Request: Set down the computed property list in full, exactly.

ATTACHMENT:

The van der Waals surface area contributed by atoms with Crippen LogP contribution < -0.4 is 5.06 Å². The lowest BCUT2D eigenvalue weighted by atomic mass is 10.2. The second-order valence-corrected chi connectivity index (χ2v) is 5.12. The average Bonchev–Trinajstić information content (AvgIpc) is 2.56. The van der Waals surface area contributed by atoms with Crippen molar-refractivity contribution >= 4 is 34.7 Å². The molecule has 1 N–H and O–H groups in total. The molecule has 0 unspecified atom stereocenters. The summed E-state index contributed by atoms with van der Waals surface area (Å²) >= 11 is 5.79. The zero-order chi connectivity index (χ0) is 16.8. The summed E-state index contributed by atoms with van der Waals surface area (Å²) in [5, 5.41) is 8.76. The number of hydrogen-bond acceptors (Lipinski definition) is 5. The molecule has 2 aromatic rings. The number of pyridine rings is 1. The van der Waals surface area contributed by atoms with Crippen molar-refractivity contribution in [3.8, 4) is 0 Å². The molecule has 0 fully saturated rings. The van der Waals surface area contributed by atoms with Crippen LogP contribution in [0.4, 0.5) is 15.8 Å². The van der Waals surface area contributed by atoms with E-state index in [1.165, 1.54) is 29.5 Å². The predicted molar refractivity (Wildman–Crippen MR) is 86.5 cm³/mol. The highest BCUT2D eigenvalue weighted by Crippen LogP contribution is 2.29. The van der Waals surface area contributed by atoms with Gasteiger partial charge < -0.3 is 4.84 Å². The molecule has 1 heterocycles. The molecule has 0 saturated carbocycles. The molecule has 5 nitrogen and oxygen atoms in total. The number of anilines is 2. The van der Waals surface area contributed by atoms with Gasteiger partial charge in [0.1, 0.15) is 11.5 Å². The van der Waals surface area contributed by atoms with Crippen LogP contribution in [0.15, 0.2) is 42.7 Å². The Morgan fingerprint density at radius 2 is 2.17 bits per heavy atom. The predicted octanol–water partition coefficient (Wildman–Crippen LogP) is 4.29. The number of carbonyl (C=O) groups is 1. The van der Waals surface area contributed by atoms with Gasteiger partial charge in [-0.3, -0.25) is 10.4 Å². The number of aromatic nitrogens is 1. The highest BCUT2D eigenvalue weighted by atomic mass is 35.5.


The van der Waals surface area contributed by atoms with Crippen LogP contribution < -0.4 is 5.06 Å². The lowest BCUT2D eigenvalue weighted by atomic mass is 10.2. The second-order valence-corrected chi connectivity index (χ2v) is 5.12. The average Bonchev–Trinajstić information content (AvgIpc) is 2.56. The van der Waals surface area contributed by atoms with Crippen molar-refractivity contribution >= 4 is 34.7 Å². The molecule has 1 N–H and O–H groups in total. The molecule has 0 unspecified atom stereocenters. The summed E-state index contributed by atoms with van der Waals surface area (Å²) >= 11 is 5.79. The zero-order chi connectivity index (χ0) is 16.8. The summed E-state index contributed by atoms with van der Waals surface area (Å²) in [5, 5.41) is 8.76. The number of hydrogen-bond acceptors (Lipinski definition) is 5. The molecule has 2 aromatic rings. The number of pyridine rings is 1. The van der Waals surface area contributed by atoms with Crippen molar-refractivity contribution in [3.8, 4) is 0 Å². The molecule has 0 fully saturated rings. The van der Waals surface area contributed by atoms with Crippen LogP contribution in [0.4, 0.5) is 15.8 Å². The van der Waals surface area contributed by atoms with E-state index in [1.165, 1.54) is 29.5 Å². The predicted molar refractivity (Wildman–Crippen MR) is 86.5 cm³/mol. The highest BCUT2D eigenvalue weighted by Crippen LogP contribution is 2.29. The van der Waals surface area contributed by atoms with Gasteiger partial charge < -0.3 is 4.84 Å². The molecule has 1 heterocycles. The molecule has 0 saturated carbocycles. The molecule has 5 nitrogen and oxygen atoms in total. The number of anilines is 2. The van der Waals surface area contributed by atoms with Gasteiger partial charge in [0.1, 0.15) is 11.5 Å². The van der Waals surface area contributed by atoms with Crippen LogP contribution in [0.15, 0.2) is 42.7 Å². The Morgan fingerprint density at radius 2 is 2.17 bits per heavy atom. The predicted octanol–water partition coefficient (Wildman–Crippen LogP) is 4.29. The number of carbonyl (C=O) groups is 1. The van der Waals surface area contributed by atoms with Gasteiger partial charge in [-0.3, -0.25) is 10.4 Å². The number of aromatic nitrogens is 1. The highest BCUT2D eigenvalue weighted by atomic mass is 35.5.